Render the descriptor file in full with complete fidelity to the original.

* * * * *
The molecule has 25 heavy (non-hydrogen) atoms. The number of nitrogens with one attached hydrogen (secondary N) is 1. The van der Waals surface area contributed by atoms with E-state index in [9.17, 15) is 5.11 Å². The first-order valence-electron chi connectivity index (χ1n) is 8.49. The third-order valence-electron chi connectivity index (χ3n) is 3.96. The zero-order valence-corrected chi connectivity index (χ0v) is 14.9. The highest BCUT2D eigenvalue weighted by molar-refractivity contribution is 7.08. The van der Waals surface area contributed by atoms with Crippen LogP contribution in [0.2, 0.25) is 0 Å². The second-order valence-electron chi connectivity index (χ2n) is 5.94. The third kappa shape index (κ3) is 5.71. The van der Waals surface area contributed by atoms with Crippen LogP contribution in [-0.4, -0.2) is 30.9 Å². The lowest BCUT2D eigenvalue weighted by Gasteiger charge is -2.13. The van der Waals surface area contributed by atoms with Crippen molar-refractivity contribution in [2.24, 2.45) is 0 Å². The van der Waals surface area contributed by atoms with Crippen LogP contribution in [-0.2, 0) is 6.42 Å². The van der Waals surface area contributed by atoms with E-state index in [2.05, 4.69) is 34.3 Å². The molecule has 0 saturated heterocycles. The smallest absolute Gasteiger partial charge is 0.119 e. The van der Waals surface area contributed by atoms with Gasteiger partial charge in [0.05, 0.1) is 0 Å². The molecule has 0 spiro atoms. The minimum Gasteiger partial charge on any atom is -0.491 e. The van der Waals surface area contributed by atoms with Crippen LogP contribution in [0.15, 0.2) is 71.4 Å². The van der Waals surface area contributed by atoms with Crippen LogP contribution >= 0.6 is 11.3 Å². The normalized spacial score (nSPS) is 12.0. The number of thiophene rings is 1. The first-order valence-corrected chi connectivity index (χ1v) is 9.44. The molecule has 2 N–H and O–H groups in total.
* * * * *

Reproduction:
The molecule has 25 heavy (non-hydrogen) atoms. The number of nitrogens with one attached hydrogen (secondary N) is 1. The van der Waals surface area contributed by atoms with E-state index in [9.17, 15) is 5.11 Å². The first-order valence-electron chi connectivity index (χ1n) is 8.49. The third-order valence-electron chi connectivity index (χ3n) is 3.96. The zero-order valence-corrected chi connectivity index (χ0v) is 14.9. The highest BCUT2D eigenvalue weighted by molar-refractivity contribution is 7.08. The van der Waals surface area contributed by atoms with Crippen LogP contribution in [0.2, 0.25) is 0 Å². The second-order valence-electron chi connectivity index (χ2n) is 5.94. The third kappa shape index (κ3) is 5.71. The van der Waals surface area contributed by atoms with Crippen LogP contribution in [-0.4, -0.2) is 30.9 Å². The lowest BCUT2D eigenvalue weighted by Gasteiger charge is -2.13. The van der Waals surface area contributed by atoms with Crippen molar-refractivity contribution in [2.24, 2.45) is 0 Å². The van der Waals surface area contributed by atoms with Crippen LogP contribution in [-0.2, 0) is 6.42 Å². The van der Waals surface area contributed by atoms with E-state index in [2.05, 4.69) is 34.3 Å². The molecule has 0 saturated heterocycles. The smallest absolute Gasteiger partial charge is 0.119 e. The van der Waals surface area contributed by atoms with Gasteiger partial charge in [0.05, 0.1) is 0 Å². The molecule has 0 spiro atoms. The minimum Gasteiger partial charge on any atom is -0.491 e. The van der Waals surface area contributed by atoms with Crippen LogP contribution in [0.15, 0.2) is 71.4 Å². The van der Waals surface area contributed by atoms with Crippen LogP contribution >= 0.6 is 11.3 Å². The normalized spacial score (nSPS) is 12.0. The number of thiophene rings is 1. The first-order valence-corrected chi connectivity index (χ1v) is 9.44. The molecule has 2 N–H and O–H groups in total.